Interpolation, sampling, and substantial similarity: Any of them might amount to infringement but they have specific meanings and when they are used incorrectly or interchangeably, it’s confusing and obfuscating. So let’s get clear on what we mean.
Merriam-Webster.com says one definition of interpolation is “the introduction or insertion of something spurious or foreign.” And in music, that’s the definition that makes perfect sense, “interpolation” generally means you take something from elsewhere, often a well-known song, whether it’s by you or someone else, and you incorporate it into a new work. It might be a reinterpretation, or it might put a prior work into a new context ironically, or it might just be a straight faithful quote. Interpolations can be a zillion things.
My favorite classic example is Dr Dre’s 1995 single “Keep Their Heads Ringing,” which opens with a bunch of references to “Funk You Up,” by The Sequence. “Funk You Up” was the second single from Sugar Hill Records (after Rappers Delight) and the first hit ever by a female rap group. It’s an iconic track, and he pays it homage. Give it a few seconds and listen to the verse.
And this is “Funk You Up” by The Sequence.
We hear all of these lines interspersed with some of Dre’s accents.
“Hey, you, sitting over there
You better get up out of your chair
And work your body down
No time to funk around
Because we gonna
Funk You Right On Up…”
And then, where’d he get the “Ring Ding Dong?” Right here…
This is not a “sample!” Dre did not sample “Funk You Up.” He did not use the audio from “Funk You Up;” but instead wrote some of “Funk You Up’s” material into “Keep Their Heads Ringing.” He re-recorded all the parts. It’s the song “Funk You Up” that’s employed, not the recording. This is an interpolation.
Same song, starting a few seconds earlier…
Hear that “book-book-booyakasha” thing at the beginning? It’s this KRS One track, Mad Crew.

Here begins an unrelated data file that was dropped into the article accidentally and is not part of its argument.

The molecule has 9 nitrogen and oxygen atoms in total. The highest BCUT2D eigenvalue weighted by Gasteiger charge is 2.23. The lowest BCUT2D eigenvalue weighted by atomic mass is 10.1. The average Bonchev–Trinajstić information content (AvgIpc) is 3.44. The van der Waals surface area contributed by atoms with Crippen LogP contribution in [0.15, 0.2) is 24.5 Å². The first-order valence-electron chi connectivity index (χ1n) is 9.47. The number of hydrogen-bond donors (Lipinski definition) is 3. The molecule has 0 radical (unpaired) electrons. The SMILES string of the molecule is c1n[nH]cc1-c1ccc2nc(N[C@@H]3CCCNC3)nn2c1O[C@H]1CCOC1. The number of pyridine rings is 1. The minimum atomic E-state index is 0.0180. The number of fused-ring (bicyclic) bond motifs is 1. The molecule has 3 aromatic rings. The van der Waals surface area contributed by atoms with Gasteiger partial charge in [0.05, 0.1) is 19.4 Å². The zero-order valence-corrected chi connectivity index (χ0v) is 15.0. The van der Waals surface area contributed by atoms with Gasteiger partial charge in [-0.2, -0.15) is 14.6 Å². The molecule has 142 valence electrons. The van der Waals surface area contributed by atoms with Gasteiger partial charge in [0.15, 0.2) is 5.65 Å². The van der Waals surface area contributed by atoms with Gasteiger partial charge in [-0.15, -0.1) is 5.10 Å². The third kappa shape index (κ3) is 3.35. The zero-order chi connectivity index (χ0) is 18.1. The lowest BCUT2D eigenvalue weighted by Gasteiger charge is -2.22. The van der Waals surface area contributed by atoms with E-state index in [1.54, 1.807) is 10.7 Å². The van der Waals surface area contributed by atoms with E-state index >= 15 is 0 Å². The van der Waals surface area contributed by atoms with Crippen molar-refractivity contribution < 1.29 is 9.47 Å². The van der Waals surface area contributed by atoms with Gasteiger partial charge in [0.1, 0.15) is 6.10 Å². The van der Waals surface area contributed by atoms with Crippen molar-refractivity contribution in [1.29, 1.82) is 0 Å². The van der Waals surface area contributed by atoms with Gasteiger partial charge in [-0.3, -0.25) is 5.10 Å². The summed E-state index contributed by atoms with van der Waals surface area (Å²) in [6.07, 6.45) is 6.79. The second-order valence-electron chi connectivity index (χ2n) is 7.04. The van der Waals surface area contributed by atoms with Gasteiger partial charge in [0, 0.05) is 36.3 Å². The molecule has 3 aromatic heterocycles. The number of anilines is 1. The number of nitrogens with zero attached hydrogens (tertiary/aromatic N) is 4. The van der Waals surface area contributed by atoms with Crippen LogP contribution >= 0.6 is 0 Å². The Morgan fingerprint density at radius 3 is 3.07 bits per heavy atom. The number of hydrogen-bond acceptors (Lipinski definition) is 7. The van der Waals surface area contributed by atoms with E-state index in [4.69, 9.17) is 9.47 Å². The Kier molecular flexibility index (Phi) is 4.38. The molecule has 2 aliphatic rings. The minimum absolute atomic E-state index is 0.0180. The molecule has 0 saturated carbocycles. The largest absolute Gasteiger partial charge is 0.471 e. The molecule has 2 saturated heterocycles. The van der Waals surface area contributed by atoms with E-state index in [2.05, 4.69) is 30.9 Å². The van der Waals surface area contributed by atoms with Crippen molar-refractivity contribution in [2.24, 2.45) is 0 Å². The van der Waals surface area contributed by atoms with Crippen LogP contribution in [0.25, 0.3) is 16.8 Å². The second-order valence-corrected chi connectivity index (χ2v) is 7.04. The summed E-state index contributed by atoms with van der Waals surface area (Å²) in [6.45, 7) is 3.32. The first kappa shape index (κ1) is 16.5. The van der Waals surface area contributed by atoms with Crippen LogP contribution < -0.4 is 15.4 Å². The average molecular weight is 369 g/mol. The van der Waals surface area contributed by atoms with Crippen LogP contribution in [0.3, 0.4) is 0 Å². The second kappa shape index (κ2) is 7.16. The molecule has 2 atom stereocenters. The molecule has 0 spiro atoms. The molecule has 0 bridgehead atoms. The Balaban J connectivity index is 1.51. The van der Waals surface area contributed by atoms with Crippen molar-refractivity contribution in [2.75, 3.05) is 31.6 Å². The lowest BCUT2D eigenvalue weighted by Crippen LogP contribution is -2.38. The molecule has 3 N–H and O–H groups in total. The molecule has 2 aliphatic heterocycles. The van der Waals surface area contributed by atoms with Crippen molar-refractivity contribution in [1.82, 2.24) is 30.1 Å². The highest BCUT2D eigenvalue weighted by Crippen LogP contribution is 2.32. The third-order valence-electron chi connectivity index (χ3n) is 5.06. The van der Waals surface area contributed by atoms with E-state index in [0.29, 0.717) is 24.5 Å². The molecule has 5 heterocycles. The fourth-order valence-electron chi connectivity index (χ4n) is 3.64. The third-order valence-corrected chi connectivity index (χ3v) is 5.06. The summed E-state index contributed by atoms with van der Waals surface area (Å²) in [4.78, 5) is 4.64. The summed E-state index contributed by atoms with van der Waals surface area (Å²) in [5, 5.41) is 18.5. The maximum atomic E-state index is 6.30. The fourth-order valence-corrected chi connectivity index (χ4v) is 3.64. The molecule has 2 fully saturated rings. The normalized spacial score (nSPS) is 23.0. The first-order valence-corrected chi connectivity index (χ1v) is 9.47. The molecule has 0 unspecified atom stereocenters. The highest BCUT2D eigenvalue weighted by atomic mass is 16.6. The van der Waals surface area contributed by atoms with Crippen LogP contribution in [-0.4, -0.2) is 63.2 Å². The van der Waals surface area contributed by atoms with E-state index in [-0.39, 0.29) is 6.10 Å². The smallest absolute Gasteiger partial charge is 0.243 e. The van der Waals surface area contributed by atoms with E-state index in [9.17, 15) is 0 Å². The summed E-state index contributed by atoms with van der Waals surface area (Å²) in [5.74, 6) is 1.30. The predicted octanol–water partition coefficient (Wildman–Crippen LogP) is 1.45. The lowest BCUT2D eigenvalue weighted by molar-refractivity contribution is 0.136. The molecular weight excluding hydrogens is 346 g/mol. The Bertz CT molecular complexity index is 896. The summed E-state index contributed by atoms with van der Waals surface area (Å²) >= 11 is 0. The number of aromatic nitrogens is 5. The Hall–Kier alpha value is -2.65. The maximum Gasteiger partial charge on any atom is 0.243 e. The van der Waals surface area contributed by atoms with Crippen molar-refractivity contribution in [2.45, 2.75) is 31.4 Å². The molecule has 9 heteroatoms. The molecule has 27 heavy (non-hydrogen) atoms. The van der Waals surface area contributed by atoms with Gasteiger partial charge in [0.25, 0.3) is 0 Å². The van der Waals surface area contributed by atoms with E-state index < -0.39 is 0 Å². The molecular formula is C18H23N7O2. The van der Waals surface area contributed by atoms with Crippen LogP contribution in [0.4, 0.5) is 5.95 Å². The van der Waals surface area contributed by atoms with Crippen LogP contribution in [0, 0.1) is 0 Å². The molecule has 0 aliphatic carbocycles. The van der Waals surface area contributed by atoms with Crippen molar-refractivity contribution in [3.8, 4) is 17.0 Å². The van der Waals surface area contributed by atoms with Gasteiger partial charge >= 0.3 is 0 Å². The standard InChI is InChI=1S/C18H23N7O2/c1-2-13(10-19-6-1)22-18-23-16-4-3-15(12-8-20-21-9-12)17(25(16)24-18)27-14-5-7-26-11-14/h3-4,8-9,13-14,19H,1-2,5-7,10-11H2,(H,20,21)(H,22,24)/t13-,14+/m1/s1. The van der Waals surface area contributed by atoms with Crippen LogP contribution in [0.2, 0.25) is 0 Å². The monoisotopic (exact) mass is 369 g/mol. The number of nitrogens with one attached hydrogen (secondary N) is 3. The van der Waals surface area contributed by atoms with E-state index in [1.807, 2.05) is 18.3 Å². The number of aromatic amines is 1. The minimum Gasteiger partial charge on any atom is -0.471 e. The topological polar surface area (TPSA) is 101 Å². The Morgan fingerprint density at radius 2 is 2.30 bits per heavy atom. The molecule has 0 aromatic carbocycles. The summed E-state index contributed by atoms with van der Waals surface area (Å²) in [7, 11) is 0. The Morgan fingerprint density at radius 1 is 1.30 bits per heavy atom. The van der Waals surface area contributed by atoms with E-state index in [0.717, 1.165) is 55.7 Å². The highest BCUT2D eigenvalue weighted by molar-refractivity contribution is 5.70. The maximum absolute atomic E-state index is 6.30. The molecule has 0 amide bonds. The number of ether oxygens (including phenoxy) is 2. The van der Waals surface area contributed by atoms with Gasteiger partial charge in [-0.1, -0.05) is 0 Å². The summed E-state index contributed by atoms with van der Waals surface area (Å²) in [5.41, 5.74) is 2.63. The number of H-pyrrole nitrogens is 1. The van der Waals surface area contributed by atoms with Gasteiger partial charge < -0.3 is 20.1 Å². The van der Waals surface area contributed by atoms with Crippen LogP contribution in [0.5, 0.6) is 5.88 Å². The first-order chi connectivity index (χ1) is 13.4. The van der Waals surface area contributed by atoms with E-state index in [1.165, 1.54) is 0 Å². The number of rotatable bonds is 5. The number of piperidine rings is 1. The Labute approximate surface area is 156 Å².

Now that’s a sample! Dr Dre took that right off KRS One’s record.
So why did he choose to not sample the “Funk You Up” record? There could be plenty of possible reasons, some creative, and others practical. Creative limitations for example. The sample for better or for worse will always sound pretty much like the sample even if you manipulate it and feather it in to fit your production. Most often, especially if you cleared the sample, you let it be what it is, get all that association value, historic and such, and build from there. But you’ll have far broader flexibility if you rerecord it; then you have all the component parts to play around with in the studio.
These distinctions are important to copyright. Recorded works involve two different copyrights, one associated with the song, and another from the recording. The recording is likely owned by a record company and if you want to sample the audio, you need to obtain a license from the rights holder. The song itself is more likely owned by the artist so if you want to interpolate or record a cover version, that’s the license to obtain.
By the way, another term, “replayed sample,” just adds to the confusion. Say an artist would’ve liked to have used a sample, but couldn’t get or couldn’t afford permission from the record company that owns the recording. The artist could choose to “recreate,” or “re-perform” the recognizable piece of sound that is desired. Here the goal is often to engineer it so that it sounds just like the record. There are people who specialize in recreating samples; it’s what they do, and it’s awesome.
So when you hear a piece of something in a song that’s not just similar, but obviously taken wholesale from another well-known piece, do you hear the record exactly as you remember it sounding? If so, that’s probably a sample. Or are you hearing the same song, maybe the same melody and lyrics, but not like the original record? That’s more likely an “interpolation.”
And if you didn’t do either of those things but you wrote a song that sounds way too much like a preexisting song, that’s just run-of-the-mill plagiarism and perhaps infringement. It’s neither sampling nor interpolating but a question of “substantial similarity,” where “substantial” can be thought of to mean, ‘the sort of similarity that shouldn’t be allowed.”
Hope that cleared things up!